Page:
2016 / 7 / 30
Orwell, Cavafy & Gibran’s Despots
By Freeyad Ibrahim
If you look carefully in the human history, you conclude that almost all revolutionary acts have proved after a while to be a failure, sarab, a mirage. The people begin then to exchange frustrated looks muttering unsatisfactorily, ‘it was not what we had aimed at when we had set ourselves a year ago to work for the overthrow of the tyrant.’
That is what we notice in the Middle East today. After the downfall of the despot the situation becomes one of chaos and turmoil, and a figure a bit worse than the ex-despot. takes power and the powerless citizens watch desperately only to complain hopelessly murmuring almost soundlessly “ out of the frying pan into the fire.”
The situation is like one (George Orwell) has described in his (Animal farm) –published a few months after Liberation Day -1945: “The animals fought for a life of freedom and plenty, but a clever ruthless elite among them takes the control , and the other animals find themselves hopelessly ensnared in the old way
If you put (human beings) in place of (animals), you get the right picture of what happens in the Middle East today.
Worse yet whenever there is a movement for protest and satisfaction the new leaders remind them warning, “ surely none of you wishes to see ‘Jones’ back,” A.F. With ‘Jones’ being representative of the despot.
The world literature is full of such situations. I firmly believe that C.P. Cavafy , a celebrity, well famed Greek -Egyptian poet (1863-1933 ) expressed in some of his poems ( symbolically) his frustration , anguish and disappointment regarding freedom. For example:
In these darkened rooms, where I spend
oppressive days, I pace to and fro
to find the windows. -- When a window
opens, it will be a consolation. --
But the windows cannot be found.
In the verse the (windows) are signs of freedom, hope, and a bright future, symbol of light and a new daybreak . While the (dark rooms) represent the prison, misery and oppression.´-or-they might refer to the whole country that has turned into a big jail under the dictatorship.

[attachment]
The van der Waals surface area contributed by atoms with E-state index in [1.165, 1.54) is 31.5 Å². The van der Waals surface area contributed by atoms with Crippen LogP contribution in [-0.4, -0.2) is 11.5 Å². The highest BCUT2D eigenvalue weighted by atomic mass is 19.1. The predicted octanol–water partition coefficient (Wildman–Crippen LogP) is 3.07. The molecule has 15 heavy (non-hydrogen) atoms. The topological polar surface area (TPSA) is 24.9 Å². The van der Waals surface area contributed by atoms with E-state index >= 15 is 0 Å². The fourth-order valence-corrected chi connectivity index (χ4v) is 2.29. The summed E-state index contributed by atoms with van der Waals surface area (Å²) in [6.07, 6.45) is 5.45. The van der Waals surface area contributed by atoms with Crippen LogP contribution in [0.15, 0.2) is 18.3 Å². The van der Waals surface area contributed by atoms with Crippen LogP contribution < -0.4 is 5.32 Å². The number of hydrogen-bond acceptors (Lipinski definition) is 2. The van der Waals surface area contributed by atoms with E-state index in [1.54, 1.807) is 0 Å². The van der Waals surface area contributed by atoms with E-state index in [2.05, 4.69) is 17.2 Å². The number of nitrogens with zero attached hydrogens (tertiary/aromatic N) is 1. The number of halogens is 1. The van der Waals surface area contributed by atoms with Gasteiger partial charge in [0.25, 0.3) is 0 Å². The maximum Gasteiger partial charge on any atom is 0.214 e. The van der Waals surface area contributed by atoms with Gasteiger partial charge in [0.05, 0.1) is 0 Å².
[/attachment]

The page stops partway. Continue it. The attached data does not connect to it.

He describes his toil and plight to find a way out of the darkness, but in vain-;- there are no windows.
Nevertheless, man senses some hesitation in his tone for taking real steps for a change. A concealed uncertainty and anxiety lie behind the words in the next lines:
But the windows cannot be found,´-or-I cannot
find them. And maybe it is best that I do not find them.
Maybe the light will be a new tyranny.
Who knows what new things it will expose?
To my opinion, there is one very crucial aspect, a dimension missing in almost all revolutionary actions, and that is: a certain change of minds is required before and after taking any step towards the change on the ground.
Khalil Gibran, [1887 - 1931], a Lebanese American artist, poet, and writer, touches this point delicately in a brilliant but bombastic spiritual terms in his masterpiece: THE PROPHET:
(And if it is a despot you would dethrone, see first that his throne erected within you is destroyed.)
In the Koran there is a verse reflects the same thought:
(Verily Allah altereth not that which is with a people until they that which is with themselves.)
And that is exactly what happens in Iraq (both the Arabic and Kurdish region). Every time there is the slightest stir, the people are warned: “surely none of you wishes to see ‘Mr.Jones’ –the old regime- back?” And that is how the clever ruthless elite among them took the control, and the other (humans) found themselves hopelessly ensnared in the old way.
(He is a Dutch- Kurd, writer, author-novelist, translator, poet, political analyst, and essayist.)